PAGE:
The German heritage of many of the settlers of Waterloo County affected locals’ support for the 118th Battalion. With Canada and Britain at war with Germany, Canadians with German heritage faced possible repercussions if they did not display adequate forms of patriotism. How did they manage this without disregarding their traditions and culture? The result was a compromise between these two concerns. To avoid persecution, many supported the war by distinguishing their Germanness and the German people from Prussianism and the acts of Kaiser Wilhelm II.
Like other parts of Canada, people living in the region participated in activities that supported the war effort, including supporting the Canadian Patriotic Fund. The New Hamburg chapter of the Imperial Order of the Daughters of the Empire, for example, organized a patriotic promenade concert that raised $250 for the Canadian Patriotic Fund. While the Waterloo County council voted to donate $2,500 in September, 1916. However, there was also resistance to the war effort, in particular to recruiting.
Colonel Lochead, the officer in charge of recruiting efforts for the 118th Battalion, often reported significant resistance from the local community and his relationship with the community is documented in his papers. For example, in Elmira, a recruiting officer reported to Lochead that a father had literally locked up his son when he heard that the boy had joined the 118th. The recruiting officer stated that this was an example of the general disinterest shown by the people of Elmira to enlist stating that he had “failed to accomplish a great deal in the way of convincing the public here of their duty.”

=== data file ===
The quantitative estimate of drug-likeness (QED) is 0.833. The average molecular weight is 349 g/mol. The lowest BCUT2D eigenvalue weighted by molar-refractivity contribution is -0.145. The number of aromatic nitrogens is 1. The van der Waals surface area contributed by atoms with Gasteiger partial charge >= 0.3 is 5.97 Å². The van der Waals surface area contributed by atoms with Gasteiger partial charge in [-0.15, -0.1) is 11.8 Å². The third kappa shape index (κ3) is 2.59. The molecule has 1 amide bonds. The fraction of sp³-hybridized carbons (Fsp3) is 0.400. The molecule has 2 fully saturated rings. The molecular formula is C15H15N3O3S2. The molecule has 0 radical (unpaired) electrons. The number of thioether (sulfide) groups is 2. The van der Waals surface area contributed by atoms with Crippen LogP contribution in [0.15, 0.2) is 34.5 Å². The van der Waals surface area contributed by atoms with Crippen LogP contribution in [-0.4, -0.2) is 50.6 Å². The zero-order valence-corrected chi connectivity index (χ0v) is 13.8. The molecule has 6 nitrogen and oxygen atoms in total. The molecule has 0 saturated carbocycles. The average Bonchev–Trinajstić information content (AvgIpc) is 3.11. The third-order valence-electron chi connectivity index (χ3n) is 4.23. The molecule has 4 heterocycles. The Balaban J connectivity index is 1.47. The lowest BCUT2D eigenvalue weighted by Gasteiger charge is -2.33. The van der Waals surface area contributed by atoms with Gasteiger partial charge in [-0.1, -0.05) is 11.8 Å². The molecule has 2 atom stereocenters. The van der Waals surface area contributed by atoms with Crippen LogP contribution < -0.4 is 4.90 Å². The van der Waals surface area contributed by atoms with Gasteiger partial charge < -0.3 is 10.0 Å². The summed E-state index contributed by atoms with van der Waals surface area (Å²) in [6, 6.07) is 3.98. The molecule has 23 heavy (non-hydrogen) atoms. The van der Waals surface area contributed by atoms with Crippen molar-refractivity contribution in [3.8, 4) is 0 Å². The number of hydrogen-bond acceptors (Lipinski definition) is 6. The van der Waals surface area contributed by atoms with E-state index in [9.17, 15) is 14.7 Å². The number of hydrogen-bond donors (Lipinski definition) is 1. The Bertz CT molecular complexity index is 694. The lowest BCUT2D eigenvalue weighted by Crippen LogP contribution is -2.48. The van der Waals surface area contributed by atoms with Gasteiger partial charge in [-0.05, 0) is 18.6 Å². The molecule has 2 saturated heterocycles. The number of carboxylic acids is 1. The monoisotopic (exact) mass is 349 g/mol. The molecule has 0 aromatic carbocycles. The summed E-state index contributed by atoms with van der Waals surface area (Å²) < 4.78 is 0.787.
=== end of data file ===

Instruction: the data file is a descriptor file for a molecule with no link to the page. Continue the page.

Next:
One of the factors that exacerbated the strained relationship between the 118th and Waterloo County was the fact that many of the newly raised men came from elsewhere in Ontario and so lacked familiarity with the area and its German heritage. As an example, the battalion’s machine gun section had been recruited in Toronto and on 15 February believing that the local community was being too overtly German, these men broke into and ransacked the Concordia Club, a prominent German-Canadian club. Unfortunately, this was not the first nor was it to be the last violent action taken by 118th servicemen against members of the local community.
Our collection reveals the community’s conflicted support of the war and the tensions that arose from it. For examples, see File #37 on the Patriotic Fund. For the far more common resistance to the war effort, see File #54 on absentees
Bray, R. Matthew. “‘Fighting as an Ally’: The English-Canadian Patriotic Response to the Great War.” Canadian Historical Review 61, no. 2 (1980): 141-168.
Campbell, William J. “‘We Germans…are British Subjects’: The First World War and the Curious Case of Berlin, Ontario, Canada.” Canadian Military History 21, no. 2 (2015): 45-57.
Chadwick, W.R. The Battle for Berlin, Ontario: An Historical Drama. Waterloo, ON: Wilfrid Laurier University Press, 1992.
Gardner, Nikolas. “The Great War and Waterloo County: The Travails of the 118th Overseas Battalion,” Ontario History 89, no. 3 (1997): 119-236.
Hayes, Geoffrey. Waterloo County: An Illustrated History. Waterloo: Waterloo Historical Society, 1997.
Wilson, Barbara M. and The Champlain Society for the Government of Ontario, eds. Ontario and the First World War 1914-1918: A Collection of Documents. Toronto, ON: University of Toronto Press, 1977.